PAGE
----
Delta Crewmember Using Delta App | Teplis Travel

Upgrade Adds Personal Touch to Delta Crew App

Analysts say a new feature on the Delta SkyPro app, which is used by the carrier’s flight attendants, could be an important step forward in airline customer service.

The feature, which the airline rolled out in December, mines Delta’s storehouse of data ahead of each domestic flight and gives flight attendants a prioritized list of customers to recognize based on details like Medallion status, corporate traveler standing and SkyMiles milestones.

More significantly, according to analysts, the feature informs flight attendants which passengers have experienced significant delays on recent itineraries. They are then able to approach those passengers to offer recognition of the frustration they endured. Delta spokeswoman Ashton Morrow said that in some cases flight attendants would be empowered to use SkyPro’s information on who has suffered recent delays or other inconveniences to offer some sort of service during the flight, such as an upgrade or perhaps free food service.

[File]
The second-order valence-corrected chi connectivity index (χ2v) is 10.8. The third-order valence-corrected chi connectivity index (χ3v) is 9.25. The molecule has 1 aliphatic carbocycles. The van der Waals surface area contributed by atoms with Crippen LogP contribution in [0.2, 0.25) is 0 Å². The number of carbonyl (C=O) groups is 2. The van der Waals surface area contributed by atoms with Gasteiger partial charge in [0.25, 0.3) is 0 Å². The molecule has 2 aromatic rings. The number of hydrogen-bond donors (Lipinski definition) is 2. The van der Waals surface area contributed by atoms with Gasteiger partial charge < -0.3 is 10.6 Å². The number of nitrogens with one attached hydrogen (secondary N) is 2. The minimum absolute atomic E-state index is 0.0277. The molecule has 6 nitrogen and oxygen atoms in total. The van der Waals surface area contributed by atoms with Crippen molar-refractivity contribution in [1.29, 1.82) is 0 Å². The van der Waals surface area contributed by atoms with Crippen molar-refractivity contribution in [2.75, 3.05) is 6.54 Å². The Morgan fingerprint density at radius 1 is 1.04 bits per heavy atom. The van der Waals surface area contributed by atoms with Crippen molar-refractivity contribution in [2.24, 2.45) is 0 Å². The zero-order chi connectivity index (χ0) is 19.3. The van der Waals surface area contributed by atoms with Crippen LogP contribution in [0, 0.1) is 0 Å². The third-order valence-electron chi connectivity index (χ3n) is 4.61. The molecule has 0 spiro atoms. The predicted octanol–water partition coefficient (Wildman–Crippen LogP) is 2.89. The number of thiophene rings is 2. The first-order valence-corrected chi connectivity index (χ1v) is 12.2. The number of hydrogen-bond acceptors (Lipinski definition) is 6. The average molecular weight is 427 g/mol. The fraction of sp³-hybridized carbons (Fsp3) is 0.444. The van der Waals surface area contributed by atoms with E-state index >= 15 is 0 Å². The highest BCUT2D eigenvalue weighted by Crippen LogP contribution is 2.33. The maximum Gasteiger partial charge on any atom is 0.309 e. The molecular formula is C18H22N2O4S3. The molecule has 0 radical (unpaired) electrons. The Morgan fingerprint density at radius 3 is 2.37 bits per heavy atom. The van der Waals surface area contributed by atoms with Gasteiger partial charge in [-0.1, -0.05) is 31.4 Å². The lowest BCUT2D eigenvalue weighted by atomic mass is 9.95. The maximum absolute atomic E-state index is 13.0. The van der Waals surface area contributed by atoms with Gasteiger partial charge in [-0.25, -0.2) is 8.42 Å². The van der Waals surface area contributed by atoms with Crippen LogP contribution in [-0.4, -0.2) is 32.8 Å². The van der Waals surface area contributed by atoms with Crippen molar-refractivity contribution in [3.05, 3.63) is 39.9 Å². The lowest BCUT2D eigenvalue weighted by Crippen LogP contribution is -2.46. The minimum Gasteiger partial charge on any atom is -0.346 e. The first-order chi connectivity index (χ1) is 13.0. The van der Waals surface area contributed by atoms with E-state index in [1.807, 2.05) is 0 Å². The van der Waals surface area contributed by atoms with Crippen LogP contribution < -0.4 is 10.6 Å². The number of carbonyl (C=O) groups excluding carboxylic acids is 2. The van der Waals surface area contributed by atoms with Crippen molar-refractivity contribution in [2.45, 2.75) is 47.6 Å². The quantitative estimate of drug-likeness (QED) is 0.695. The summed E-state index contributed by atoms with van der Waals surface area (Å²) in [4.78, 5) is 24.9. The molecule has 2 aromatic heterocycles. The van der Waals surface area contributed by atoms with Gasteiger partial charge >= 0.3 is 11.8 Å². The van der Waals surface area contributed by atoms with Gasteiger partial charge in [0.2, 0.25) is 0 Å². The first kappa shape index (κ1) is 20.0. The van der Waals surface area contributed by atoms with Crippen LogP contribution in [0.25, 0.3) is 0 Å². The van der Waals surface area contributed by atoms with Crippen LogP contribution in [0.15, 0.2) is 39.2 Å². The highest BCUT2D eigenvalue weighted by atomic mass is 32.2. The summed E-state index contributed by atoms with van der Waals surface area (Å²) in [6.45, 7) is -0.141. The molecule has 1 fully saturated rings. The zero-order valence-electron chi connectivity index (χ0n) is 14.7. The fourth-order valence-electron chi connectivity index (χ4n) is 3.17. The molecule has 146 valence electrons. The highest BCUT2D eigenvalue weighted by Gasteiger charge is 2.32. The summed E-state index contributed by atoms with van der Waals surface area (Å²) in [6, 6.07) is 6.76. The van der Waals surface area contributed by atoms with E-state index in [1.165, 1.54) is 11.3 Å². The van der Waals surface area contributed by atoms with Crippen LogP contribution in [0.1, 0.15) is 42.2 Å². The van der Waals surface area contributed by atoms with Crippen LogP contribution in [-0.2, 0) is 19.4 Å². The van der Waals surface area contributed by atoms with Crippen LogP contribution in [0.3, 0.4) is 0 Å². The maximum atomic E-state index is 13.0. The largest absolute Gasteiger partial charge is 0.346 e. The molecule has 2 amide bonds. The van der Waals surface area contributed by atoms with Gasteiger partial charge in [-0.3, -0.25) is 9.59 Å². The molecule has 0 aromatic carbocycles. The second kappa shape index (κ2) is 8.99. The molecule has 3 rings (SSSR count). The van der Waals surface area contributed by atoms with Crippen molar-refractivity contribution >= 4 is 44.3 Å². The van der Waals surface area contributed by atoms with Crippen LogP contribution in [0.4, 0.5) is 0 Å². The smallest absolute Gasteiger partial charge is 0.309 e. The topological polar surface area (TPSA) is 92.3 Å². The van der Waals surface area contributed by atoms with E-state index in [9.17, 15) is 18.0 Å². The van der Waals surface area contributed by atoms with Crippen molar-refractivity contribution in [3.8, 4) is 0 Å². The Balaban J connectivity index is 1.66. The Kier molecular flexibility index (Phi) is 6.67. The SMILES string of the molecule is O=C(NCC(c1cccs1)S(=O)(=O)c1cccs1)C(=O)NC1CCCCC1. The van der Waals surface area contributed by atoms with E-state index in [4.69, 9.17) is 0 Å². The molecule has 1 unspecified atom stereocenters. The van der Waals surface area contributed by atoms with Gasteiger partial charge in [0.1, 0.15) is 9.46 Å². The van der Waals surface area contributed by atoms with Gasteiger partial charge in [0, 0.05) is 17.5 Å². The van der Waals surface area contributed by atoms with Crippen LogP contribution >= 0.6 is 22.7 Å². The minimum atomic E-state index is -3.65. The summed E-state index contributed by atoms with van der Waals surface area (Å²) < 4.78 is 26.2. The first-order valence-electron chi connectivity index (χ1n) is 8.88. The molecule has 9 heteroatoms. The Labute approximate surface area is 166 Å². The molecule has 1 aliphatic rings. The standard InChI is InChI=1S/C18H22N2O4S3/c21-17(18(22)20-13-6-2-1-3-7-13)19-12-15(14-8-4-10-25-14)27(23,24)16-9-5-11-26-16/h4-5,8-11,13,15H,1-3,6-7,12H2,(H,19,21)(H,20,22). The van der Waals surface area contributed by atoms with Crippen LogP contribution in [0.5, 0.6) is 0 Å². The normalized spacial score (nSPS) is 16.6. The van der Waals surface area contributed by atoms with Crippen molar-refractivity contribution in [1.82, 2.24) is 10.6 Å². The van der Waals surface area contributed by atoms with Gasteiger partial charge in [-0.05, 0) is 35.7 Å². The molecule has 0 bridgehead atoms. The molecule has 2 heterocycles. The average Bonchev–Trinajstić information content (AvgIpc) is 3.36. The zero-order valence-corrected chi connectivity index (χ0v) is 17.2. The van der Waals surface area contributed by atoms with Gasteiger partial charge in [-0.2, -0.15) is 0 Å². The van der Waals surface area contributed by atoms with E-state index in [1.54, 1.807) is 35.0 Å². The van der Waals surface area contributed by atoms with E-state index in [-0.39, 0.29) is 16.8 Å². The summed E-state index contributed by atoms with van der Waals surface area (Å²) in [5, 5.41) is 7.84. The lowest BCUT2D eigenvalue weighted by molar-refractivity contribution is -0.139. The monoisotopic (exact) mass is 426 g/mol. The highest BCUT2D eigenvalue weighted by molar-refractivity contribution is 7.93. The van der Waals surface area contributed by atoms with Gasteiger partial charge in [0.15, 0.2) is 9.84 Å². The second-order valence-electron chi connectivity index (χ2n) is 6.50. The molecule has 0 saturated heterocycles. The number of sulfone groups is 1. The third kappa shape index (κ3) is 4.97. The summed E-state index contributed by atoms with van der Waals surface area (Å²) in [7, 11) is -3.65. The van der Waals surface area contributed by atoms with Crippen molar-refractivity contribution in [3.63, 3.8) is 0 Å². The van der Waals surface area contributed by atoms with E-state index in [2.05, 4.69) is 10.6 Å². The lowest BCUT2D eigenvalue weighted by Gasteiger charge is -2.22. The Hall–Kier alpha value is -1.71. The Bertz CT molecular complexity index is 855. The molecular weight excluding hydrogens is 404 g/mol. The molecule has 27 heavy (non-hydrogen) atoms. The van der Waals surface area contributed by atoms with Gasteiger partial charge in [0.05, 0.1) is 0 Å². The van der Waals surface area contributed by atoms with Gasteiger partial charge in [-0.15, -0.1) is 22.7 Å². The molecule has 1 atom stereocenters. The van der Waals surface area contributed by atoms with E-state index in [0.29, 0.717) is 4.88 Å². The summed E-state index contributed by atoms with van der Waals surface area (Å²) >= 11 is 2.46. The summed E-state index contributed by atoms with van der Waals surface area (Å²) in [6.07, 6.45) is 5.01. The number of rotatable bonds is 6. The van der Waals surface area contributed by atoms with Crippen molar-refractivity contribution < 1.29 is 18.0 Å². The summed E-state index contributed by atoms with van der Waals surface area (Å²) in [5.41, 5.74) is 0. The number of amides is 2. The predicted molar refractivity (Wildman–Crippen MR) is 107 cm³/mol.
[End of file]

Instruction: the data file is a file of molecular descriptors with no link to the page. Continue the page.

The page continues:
“Sometimes all people want is an acknowledgment and an apology and a promise that the crew will help them have a better journey,” Atmosphere Research Group analyst Henry Harteveldt said.

Delta says that SkyPro is using big data on a larger scale than competing airlines. The new features augment SkyPro functions introduced beginning in 2015 that gave flight attendants information on connecting flights as well as passenger names and their SkyMiles loyalty status.

The new functionality, for example, enables flight attendants to congratulate a corporate traveler who is crossing the million-mile threshold.

Still, Bob Offutt, senior technology analyst at Phocuswright, said the big breakthrough with the SkyPro upgrade is that it’s not just focusing on the trip at hand but is looking at experiences passengers have had during previous Delta flights.

“It’s cross-journey, it’s cross-trip, which is very passenger oriented, and that’s what airlines need to do these days,” he said.

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